What's On the Menu?
According to many, 2016 is poised to be a banner year for tourism, and a lot of that optimism has to do with the valuation of our currency. It’s a two-pronged effect where our low dollar makes visiting here more attractive to our neighbours south of the border, while at the same time it makes travelling to the U.S. less attractive to Nova Scotians. It’s a cycle that comes and goes, but right now the board is tilted in our favour.
So, what are we doing with this huge opportunity anyways? Are we truly ready for 2016? It depends on who you ask or what questions you specifically ask, but in my view we aren’t, at least not as ready as we could and should be. Our shores are about to be flooded with guests from all over the world, most of whom having travelled long distances for a “taste of Nova Scotia.” Yet how many of our locally owned restaurants, bars, etc. even know or care what that should look like? The answer is that there are considerably more people doing it right than, say, ten years ago, but we can do better. Much better.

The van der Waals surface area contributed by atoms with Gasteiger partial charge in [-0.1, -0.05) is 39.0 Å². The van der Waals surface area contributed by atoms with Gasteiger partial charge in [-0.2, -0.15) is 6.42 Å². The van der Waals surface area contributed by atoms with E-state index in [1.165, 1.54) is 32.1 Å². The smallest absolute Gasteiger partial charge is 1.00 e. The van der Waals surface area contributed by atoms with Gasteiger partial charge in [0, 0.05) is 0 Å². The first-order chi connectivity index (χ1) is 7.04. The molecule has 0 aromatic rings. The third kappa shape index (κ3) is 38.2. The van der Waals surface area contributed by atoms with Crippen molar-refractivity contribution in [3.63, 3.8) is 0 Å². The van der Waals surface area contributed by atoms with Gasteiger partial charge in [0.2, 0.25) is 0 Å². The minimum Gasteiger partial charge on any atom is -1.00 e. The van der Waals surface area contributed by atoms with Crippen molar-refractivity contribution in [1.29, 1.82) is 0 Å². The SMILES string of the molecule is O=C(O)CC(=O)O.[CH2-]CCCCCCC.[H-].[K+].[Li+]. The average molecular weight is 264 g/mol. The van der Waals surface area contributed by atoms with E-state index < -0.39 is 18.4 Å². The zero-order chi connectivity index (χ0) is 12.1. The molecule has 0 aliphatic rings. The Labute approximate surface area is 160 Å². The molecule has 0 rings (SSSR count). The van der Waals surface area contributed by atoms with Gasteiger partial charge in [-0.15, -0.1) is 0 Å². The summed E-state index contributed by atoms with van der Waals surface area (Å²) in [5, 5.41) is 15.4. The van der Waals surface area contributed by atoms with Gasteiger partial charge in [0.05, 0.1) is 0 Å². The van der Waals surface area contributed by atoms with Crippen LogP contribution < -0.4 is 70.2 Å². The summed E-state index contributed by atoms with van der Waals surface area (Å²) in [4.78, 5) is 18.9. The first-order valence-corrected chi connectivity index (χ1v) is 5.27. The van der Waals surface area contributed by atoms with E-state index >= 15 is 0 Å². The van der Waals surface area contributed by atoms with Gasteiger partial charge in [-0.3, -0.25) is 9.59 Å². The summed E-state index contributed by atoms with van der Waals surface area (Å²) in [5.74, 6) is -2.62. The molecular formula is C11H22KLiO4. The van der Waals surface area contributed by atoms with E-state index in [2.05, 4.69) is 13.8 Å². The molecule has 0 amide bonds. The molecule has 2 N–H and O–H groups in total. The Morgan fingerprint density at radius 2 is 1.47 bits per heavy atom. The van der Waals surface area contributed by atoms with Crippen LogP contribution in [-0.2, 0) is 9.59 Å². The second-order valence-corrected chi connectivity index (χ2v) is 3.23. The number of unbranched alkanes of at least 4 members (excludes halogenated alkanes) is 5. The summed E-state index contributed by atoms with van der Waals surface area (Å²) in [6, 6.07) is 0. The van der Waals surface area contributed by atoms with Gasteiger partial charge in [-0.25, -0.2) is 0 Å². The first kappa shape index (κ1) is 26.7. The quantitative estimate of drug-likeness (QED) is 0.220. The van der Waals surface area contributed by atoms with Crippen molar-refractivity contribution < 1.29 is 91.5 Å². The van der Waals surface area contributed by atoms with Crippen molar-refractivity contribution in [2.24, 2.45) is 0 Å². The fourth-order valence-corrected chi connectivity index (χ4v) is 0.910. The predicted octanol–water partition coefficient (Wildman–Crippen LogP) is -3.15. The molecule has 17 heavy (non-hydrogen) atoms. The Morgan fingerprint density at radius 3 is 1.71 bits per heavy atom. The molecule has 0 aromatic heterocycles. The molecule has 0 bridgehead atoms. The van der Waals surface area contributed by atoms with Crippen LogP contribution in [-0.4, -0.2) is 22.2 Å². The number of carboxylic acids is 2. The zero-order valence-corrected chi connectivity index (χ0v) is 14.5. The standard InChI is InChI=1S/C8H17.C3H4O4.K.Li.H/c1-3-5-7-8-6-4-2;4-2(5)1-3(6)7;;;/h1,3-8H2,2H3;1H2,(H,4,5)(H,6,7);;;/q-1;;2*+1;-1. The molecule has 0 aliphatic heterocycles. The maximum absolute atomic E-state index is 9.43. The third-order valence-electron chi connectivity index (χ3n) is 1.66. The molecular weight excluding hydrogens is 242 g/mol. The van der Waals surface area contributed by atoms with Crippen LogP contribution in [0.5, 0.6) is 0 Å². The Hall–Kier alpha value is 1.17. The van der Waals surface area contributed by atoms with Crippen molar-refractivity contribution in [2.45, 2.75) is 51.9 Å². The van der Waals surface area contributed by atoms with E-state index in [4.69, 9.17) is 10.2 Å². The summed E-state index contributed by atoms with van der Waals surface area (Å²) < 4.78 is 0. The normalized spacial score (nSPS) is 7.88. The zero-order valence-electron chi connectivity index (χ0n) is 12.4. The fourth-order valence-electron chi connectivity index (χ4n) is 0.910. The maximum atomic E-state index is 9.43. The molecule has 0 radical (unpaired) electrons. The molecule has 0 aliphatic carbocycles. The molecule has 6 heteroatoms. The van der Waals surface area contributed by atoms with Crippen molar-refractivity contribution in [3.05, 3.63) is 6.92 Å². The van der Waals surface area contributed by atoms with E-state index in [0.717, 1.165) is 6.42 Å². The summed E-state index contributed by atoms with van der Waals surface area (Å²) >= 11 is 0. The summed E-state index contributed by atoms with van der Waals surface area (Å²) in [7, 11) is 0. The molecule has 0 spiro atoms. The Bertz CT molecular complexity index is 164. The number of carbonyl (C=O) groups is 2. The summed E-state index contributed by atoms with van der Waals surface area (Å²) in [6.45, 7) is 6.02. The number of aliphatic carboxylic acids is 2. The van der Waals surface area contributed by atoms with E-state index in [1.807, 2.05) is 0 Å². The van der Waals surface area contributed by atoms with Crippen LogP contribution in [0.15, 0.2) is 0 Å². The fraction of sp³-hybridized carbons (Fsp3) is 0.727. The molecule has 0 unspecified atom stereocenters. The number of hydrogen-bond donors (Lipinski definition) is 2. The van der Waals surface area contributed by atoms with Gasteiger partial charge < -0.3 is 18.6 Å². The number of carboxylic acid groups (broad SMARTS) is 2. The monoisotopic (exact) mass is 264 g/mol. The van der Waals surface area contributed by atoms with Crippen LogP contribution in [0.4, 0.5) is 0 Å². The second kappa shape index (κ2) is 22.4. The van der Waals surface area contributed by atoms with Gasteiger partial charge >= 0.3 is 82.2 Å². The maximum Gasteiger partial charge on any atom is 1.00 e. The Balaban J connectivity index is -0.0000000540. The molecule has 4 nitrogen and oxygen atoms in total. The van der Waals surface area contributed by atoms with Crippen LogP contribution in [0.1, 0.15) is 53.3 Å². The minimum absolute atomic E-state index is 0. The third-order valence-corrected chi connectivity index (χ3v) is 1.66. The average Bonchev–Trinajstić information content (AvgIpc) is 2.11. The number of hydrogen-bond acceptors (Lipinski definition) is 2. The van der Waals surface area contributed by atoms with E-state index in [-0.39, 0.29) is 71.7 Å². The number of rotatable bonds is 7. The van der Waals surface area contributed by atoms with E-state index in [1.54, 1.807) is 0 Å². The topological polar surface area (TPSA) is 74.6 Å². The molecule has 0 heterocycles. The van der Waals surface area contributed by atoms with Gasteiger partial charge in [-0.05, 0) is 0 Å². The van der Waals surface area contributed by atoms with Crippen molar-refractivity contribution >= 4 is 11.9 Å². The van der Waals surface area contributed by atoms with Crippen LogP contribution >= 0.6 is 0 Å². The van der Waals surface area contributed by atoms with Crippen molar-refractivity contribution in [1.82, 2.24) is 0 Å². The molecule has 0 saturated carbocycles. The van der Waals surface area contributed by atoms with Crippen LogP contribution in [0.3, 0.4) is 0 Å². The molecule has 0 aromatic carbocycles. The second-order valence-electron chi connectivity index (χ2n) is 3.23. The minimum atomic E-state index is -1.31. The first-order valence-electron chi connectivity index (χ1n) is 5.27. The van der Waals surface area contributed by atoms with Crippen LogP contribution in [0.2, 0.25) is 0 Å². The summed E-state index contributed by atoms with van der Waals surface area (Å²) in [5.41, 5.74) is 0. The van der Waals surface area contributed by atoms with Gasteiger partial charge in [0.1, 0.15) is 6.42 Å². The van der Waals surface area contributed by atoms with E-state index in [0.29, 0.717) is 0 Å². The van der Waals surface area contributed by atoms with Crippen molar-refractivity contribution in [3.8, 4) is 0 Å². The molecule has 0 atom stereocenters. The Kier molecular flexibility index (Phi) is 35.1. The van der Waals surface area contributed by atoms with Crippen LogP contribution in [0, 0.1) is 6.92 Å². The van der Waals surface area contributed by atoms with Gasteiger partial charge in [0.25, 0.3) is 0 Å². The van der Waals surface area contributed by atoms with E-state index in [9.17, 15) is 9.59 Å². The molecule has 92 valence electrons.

Right now there are so many great locally produced meats and vegetables, baked goods, wines, coffees, craft beers, and spirits available. Yet how many places, especially ones that are in key tourist locations, aren’t using them? How is it even possible that our guests’ morning coffee won’t have come from a local roaster? How is it possible that restaurants carrying five or more local wines are an anomaly? Never mind the restaurants that will be serving pre-grilled chicken breasts or boil-in-a-bag veggies to our unsuspecting guests. These are missed opportunities. In each case, there is a risk that folks will go home and not tell their friends all about their taste of Nova Scotia because the experiences we’ll have given them could have been had just about anywhere else. How’s that for a bottom line?
There is an irony to this, too. So many of our restaurants are locally owned. Each depends as much on support from locals as they do from tourists, yet when it comes to supporting local producers, they are nowhere to be seen, or at best their effort is half-assed. That’s not everyone, but that’s also not the point. The point is that we have something special here. Something worth showcasing, something worth celebrating, and we are now just weeks away from peak tourist season.
Are we ready? Are we?